The holiday season is fast approaching, however, just because we take time off from work and school, does not mean we should fall behind on the speech homework. Christmas is a great time to practice all of the little social niceties that people engage in around the holiday season and can be a great way to teach children that struggle with social skills, the appropriate responses to different social scenarios.
Many children with high functioning Autism tend to provide information in a very blunt and straightforward manner. To some people it can be refreshing, but not everyone agrees on that and the safest option is often to hold your tongue and just appreciate the gift that is given. It is important to teach this to children with social difficulties in a functional way. You can do this by providing your reasoning and practice beforehand the types of responses that are acceptable when receiving a gift they may not like, explain that they don’t have to lie and say they like the present. Instead they can say “Thank you, that was nice of you” to spare the person from feeling upset about the gift they thoughtfully picked out.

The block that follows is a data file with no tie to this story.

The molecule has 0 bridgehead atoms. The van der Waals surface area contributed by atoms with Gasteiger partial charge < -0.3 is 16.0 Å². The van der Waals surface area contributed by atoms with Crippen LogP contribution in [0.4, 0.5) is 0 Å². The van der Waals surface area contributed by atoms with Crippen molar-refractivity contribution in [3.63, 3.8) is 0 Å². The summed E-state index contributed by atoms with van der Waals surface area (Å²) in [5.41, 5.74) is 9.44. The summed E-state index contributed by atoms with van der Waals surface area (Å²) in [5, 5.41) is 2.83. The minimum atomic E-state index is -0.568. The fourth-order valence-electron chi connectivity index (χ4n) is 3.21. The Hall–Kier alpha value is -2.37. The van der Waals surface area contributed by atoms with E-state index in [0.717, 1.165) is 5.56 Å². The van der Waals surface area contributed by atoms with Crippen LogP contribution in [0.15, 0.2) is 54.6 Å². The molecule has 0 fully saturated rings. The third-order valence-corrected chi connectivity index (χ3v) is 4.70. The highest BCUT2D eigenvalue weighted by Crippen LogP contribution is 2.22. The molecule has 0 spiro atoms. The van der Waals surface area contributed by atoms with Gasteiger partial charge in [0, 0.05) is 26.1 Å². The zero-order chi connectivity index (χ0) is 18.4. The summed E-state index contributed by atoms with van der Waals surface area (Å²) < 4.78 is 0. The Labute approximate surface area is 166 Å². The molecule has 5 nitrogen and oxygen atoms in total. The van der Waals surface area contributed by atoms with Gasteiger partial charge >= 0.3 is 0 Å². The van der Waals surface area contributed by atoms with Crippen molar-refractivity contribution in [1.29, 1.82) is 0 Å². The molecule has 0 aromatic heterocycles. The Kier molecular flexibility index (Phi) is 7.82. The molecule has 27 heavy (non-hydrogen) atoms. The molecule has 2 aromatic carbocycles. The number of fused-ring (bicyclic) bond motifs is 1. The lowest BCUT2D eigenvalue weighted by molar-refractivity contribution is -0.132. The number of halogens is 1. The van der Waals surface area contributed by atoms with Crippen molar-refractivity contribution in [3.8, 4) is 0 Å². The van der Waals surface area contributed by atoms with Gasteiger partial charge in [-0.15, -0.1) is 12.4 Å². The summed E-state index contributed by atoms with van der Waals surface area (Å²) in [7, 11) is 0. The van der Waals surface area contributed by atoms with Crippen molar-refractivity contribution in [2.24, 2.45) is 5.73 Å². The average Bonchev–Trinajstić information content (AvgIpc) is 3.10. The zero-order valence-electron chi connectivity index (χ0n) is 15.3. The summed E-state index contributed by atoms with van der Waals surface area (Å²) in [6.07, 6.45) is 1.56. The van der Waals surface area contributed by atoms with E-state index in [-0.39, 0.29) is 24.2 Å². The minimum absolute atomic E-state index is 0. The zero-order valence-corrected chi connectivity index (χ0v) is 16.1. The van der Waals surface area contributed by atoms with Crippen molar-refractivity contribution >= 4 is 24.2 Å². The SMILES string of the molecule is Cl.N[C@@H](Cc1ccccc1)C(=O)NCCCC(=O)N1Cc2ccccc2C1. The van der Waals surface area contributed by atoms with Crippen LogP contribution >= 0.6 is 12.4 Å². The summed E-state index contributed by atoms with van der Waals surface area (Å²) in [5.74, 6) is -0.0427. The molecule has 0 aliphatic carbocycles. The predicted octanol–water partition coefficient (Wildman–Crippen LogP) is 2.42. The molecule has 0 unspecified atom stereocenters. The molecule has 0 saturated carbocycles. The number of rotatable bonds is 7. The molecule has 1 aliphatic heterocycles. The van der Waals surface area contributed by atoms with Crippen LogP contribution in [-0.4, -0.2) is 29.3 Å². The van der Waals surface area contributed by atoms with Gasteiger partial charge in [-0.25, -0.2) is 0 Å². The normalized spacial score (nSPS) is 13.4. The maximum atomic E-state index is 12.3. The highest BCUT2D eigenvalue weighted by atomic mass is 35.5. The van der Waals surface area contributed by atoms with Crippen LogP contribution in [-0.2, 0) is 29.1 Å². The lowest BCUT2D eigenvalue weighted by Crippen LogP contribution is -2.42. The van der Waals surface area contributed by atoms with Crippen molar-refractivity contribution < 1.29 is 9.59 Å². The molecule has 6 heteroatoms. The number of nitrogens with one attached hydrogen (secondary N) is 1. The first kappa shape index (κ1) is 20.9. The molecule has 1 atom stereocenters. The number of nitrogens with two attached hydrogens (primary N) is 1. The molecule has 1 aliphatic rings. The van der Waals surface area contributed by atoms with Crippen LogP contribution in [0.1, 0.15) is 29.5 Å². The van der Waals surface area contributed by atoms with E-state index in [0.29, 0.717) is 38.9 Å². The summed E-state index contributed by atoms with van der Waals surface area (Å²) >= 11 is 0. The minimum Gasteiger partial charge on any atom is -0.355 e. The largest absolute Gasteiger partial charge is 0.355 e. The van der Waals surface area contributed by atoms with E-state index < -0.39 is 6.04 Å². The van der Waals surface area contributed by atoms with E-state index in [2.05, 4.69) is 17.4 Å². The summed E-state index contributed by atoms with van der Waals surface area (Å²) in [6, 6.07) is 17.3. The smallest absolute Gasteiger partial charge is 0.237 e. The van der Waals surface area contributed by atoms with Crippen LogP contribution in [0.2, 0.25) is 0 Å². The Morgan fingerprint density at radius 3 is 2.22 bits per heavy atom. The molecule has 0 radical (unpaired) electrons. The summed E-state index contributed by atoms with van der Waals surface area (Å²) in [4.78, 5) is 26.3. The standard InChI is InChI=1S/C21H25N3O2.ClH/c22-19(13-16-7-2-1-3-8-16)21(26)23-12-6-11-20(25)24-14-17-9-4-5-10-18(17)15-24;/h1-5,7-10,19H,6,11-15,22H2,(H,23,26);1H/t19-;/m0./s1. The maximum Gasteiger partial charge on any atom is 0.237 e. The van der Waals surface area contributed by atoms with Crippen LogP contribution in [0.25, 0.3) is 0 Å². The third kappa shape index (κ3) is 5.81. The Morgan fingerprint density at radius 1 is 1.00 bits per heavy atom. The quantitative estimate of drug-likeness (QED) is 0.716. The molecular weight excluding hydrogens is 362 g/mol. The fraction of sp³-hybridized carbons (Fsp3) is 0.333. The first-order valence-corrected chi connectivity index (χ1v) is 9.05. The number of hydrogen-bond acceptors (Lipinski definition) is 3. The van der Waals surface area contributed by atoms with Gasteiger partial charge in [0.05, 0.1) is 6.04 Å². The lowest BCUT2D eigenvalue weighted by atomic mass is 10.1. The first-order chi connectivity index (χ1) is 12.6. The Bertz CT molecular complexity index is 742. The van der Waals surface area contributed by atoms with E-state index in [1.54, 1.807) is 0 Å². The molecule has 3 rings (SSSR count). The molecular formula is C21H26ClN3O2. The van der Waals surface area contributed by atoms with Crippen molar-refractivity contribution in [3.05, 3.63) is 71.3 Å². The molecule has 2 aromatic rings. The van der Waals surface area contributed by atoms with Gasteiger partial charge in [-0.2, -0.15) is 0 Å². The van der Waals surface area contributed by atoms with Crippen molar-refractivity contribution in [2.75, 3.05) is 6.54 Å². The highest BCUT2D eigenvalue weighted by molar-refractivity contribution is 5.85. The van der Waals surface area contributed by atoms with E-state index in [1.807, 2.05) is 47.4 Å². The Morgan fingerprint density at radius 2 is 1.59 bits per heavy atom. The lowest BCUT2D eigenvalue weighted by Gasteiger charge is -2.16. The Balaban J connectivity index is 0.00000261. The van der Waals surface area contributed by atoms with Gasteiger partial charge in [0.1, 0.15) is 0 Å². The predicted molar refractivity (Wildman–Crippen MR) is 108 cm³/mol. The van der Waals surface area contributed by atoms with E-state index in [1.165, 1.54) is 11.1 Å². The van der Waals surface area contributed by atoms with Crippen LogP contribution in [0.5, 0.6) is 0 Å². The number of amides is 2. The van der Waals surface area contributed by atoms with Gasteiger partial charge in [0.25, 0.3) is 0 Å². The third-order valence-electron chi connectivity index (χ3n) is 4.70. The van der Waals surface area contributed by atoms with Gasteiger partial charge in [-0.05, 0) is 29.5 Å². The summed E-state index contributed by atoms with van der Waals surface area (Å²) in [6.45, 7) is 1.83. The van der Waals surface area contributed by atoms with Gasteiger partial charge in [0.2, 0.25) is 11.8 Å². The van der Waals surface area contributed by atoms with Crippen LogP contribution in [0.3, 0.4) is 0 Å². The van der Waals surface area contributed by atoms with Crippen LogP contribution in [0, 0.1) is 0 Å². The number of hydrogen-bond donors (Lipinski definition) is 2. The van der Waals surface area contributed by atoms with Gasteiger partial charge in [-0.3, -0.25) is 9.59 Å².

A good idea when visiting Santa for a photo at your local shopping centre, especially for children with Autism is to warn them before the visit and prepare them for the experience. This is important because even children without Autism can sometimes be afraid of Santa Claus, as often it is a new experience with a stranger not dressed like most other people they meet. List all the steps involved in visiting Santa such as waiting in line, sitting on his lap etc. Then do a test run if you can and get someone to dress up as Santa. Many children with ASD have difficulty coping with situations that are new and out of routine and this activity helps to make the experience less novel and stressful for them.
For those that are not able to handle the typical Santa photo situation there is always the option of sensory Santa. This is an experience run in some shopping centres and location tailored specifically for children with special needs. Families are able to book a preferred time to see Santa, which means no queuing, and the photo is taken in a quiet, low-stress environment. This is a great initiative to ensure that no child misses the Santa experience.
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This article was written by our Speech Pathologist Ashleigh Fattah who is a Speech Pathology Australia member. If you have speech pathology related questions, make an appointment. We‘ll provide you with simple and effective therapy targeted to your concerns. Contact us today.